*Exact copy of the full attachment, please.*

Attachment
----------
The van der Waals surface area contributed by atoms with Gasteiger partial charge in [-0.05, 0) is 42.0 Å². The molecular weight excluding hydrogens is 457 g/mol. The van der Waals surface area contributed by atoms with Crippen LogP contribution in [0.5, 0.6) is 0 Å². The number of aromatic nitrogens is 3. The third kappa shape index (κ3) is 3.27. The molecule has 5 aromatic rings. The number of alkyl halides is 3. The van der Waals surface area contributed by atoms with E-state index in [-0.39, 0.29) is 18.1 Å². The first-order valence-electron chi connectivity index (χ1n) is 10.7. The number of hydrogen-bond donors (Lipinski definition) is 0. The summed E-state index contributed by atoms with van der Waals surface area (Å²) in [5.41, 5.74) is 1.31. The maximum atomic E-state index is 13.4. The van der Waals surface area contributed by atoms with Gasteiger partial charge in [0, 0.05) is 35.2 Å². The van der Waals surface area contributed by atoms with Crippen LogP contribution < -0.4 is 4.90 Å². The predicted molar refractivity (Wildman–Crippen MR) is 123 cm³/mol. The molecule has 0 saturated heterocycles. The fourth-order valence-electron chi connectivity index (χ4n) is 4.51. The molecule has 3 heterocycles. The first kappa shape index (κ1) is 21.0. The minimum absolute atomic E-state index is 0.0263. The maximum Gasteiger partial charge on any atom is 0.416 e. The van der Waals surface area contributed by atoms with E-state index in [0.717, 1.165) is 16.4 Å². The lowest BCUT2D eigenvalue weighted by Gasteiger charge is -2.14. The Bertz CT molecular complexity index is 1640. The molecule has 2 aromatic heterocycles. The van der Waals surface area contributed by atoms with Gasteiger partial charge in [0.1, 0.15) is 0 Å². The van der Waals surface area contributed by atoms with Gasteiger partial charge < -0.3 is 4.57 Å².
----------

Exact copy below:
The van der Waals surface area contributed by atoms with Gasteiger partial charge in [-0.05, 0) is 42.0 Å². The molecular weight excluding hydrogens is 457 g/mol. The van der Waals surface area contributed by atoms with Crippen LogP contribution in [0.5, 0.6) is 0 Å². The number of aromatic nitrogens is 3. The third kappa shape index (κ3) is 3.27. The molecule has 5 aromatic rings. The number of alkyl halides is 3. The van der Waals surface area contributed by atoms with E-state index in [-0.39, 0.29) is 18.1 Å². The first-order valence-electron chi connectivity index (χ1n) is 10.7. The number of hydrogen-bond donors (Lipinski definition) is 0. The summed E-state index contributed by atoms with van der Waals surface area (Å²) in [5.41, 5.74) is 1.31. The maximum atomic E-state index is 13.4. The van der Waals surface area contributed by atoms with Gasteiger partial charge in [0, 0.05) is 35.2 Å². The van der Waals surface area contributed by atoms with Crippen LogP contribution < -0.4 is 4.90 Å². The predicted molar refractivity (Wildman–Crippen MR) is 123 cm³/mol. The molecule has 0 saturated heterocycles. The fourth-order valence-electron chi connectivity index (χ4n) is 4.51. The molecule has 3 heterocycles. The first kappa shape index (κ1) is 21.0. The minimum absolute atomic E-state index is 0.0263. The maximum Gasteiger partial charge on any atom is 0.416 e. The van der Waals surface area contributed by atoms with E-state index in [0.717, 1.165) is 16.4 Å². The lowest BCUT2D eigenvalue weighted by Gasteiger charge is -2.14. The Bertz CT molecular complexity index is 1640. The molecule has 2 aromatic heterocycles. The van der Waals surface area contributed by atoms with Gasteiger partial charge in [0.1, 0.15) is 0 Å². The van der Waals surface area contributed by atoms with Gasteiger partial charge < -0.3 is 4.57 Å².